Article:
When two objects rub together, there is always friction, and the surfaces of the two objects determine the amount that is generated. In this activity, you should have seen that there was less friction between the tub and the icy wood than from the dry plank. In other words, a smaller ramp angle was needed when using the icy wood than when using the dry wood for the tub to slip.

To calculate the force of friction, one must multiply the coefficient of friction by the force generated by the object, which was the mass of the tub in the pull of gravity. Although the mass of the tub and gravity did not change, the coefficient of friction of the two ramp systems did. The icy plank and the tub bottom had a lower coefficient of friction than the dry wood and the tub. You can easily feel this difference by carefully running your hand along the icy and then dry wood surfaces. The icy plank's frozen coating makes it much smoother than the dry wood.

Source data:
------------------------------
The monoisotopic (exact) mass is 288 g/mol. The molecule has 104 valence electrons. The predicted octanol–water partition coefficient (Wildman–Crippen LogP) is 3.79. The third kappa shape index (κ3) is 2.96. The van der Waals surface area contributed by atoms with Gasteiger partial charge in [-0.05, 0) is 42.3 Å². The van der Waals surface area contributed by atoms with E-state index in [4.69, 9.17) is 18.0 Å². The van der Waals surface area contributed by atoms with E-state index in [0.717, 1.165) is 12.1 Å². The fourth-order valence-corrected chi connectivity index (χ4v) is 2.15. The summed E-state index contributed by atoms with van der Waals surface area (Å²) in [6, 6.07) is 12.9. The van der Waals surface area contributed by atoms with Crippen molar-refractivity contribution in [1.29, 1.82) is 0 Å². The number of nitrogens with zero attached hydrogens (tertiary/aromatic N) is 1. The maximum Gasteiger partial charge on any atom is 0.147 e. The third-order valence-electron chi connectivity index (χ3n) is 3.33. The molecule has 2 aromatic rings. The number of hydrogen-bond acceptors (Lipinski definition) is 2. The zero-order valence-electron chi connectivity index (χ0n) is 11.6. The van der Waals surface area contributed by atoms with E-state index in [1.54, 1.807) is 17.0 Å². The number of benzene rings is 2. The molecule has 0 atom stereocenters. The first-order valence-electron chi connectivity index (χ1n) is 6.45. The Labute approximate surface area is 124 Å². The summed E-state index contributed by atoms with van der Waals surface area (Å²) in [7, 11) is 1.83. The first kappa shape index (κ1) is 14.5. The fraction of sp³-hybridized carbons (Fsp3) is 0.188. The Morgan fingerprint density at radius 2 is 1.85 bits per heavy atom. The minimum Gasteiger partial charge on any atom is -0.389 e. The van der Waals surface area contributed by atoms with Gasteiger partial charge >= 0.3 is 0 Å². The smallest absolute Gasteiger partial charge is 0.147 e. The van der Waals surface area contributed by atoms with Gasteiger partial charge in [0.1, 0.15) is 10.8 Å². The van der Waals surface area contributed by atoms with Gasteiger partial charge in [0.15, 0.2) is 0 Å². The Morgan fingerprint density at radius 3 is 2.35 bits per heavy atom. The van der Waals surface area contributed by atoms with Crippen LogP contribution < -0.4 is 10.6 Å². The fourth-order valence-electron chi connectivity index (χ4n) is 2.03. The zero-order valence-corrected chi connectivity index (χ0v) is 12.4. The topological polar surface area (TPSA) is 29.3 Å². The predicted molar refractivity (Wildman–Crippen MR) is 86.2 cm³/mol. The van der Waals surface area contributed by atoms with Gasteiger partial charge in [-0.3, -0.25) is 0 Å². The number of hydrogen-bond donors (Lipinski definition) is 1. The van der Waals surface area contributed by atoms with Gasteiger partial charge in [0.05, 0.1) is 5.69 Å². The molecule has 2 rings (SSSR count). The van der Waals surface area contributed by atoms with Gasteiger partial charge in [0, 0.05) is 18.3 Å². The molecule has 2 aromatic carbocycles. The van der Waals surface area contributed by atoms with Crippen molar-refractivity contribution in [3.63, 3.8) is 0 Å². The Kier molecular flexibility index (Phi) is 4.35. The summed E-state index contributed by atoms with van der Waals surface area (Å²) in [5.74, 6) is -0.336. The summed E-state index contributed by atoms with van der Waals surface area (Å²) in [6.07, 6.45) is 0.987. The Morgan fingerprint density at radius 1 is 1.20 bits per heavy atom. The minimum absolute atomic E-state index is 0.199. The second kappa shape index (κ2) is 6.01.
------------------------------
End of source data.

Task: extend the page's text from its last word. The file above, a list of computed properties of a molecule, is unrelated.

More to explore
"Friction" from Kidipede, History and Science for Kids, Portland State University
"Moti" from Motion Basics: Friction from Rader's Physics4Kids.com
"Finding an Angle in a Right Angled Triangle" from Math is Fun Advanced
"Slip Sliding Away: Experimenting with Friction" from Science Buddies


This activity brought to you in partnership with Science Buddies
ScienceBuddies

Share this Article:

Comments

You must sign in or register as a ScientificAmerican.com member to submit a comment.
Scientific American MIND iPad

Give a Gift & Get a Gift - Free!

Give a 1 year subscription as low as $14.99

Subscribe Now >>

X

Email this Article

X